Now to give Thunderhill credit, it is a great facility and it has continued to hold that image for the 6 or 7 years it has been open. The challenge is to develop a fan base that is willing to drive ~45 minutes to get to the facility when there are so many other attractions to choose from that are closer.

 

In Bryan, there isn't nearly as much competition for Hot Rod Hill and it's less than 30 minutes from the far side of College Station. I think Rebelracewriter and hray have a very valid observation as well, there are a lot more dirt tracks so there are more dirt cars to choose from , especially if one or more tracks get rained out or decide to close a class.

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1-crew

 

A very good point. Not trying to start any crap i hope you realize that just anlyzing why asphalt racing has gone so far down hill. I was rasied around the old playland park racetack and meyers speedway in Houston and remember what and how good asphalt racing was in this state. The next question why do you think that there are so many dirt track cars IMCA hasn;t been aroung in TX. that long and why like in the Dallas area there's 7 or 8 dirt tracks and no short track asphalt tracks has me wondering.

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jmo but I am generally more entertained when I watch a dirt race than asphalt. I usually see racing throught the pack, not just at the front. Of course, I am a little biased since that is what we run. In the back of the 2004 National Speedway Directory, are some statistics about tracks operating in the US in 2003. Here they are:

 

1344 Total tracks

1043 oval tracks

791 DIRT tracks

251 paved tracks

295 drag strips

72 road courses

 

Their figures do not seem to add up just right, but there are definitely more dirt tracks through out the US than paved. In Texas alone, there aer 44 dirt tracks and only 7 paved tracks that were in operation in 2003.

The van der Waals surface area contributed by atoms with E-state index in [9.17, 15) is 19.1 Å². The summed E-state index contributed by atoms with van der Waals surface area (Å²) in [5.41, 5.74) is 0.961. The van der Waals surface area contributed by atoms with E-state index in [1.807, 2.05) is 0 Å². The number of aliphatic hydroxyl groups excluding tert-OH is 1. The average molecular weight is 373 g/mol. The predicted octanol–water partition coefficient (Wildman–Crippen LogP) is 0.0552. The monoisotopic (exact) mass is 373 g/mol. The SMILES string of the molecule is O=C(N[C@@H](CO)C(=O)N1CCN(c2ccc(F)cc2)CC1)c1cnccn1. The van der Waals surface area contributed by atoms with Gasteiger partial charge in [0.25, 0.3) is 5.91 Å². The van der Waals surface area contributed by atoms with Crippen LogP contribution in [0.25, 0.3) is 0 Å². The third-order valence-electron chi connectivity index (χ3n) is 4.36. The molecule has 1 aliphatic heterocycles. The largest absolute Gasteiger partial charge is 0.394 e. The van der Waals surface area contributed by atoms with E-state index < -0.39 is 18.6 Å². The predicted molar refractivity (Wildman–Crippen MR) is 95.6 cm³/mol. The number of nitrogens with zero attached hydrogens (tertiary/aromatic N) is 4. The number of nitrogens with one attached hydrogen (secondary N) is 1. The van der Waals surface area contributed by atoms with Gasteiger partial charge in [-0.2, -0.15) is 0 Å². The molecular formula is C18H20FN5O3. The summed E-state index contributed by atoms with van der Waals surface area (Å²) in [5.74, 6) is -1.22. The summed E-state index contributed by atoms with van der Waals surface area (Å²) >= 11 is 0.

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HRH was having a $600 to win for both Street Stocks and Super Stocks this weekend (July 3rd). The website has got me confused---it says events cancelled for July 2nd and then it lists July 3rd, 4th, 5th, but I can't tell if those dates are cancelled too. Someone that knows, please post!

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but there are definitely more dirt tracks through out the US than paved. In Texas alone, there aer 44 dirt tracks and only 7 paved tracks that were in operation in 2003.

 

Do you think that fact that all you need for a dirt track are a cow pasture and a bulldozer where it takes a bunch more money for a paved track may have something to do with it?

 

If they quit creating all the dirt tracks everywhere, and stick with the asphalt, that is where the fans would go.

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Do you think that fact that all you need for a dirt track are a cow pasture and a bulldozer where it takes a bunch more money for a paved track may have something to do with it?

Ask Armond Payne about that quote. I'll bet he's got as much in that dirt track as any asphalt short track. It's not the surface that determines the cost, its the infrastructure (how fancy do you want it?) Most dirt tracks just don't put in equal facilities to their asphalt counterparts. The exceptions cost just as much as asphalt tracks (Houston), maybe even more if you look at the cost of maintainance. Asphalt tracks don't have to be watered, sheeps footed, packed and bladed every week and new material brought in everytime it rains hard.

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Zoom

 

Hary said it straight foward the cost is in the whole track not the surface. People are not going to stop putting in dirt tracks when they can pack the place verses asphalt where they can't buy a crowd or car count. A bad night at a dirt track is better than most good nights at an asphalt track. Im not knocking asphalt but the shows are long with follow the leader racing and fans like side by side lap after lap racing.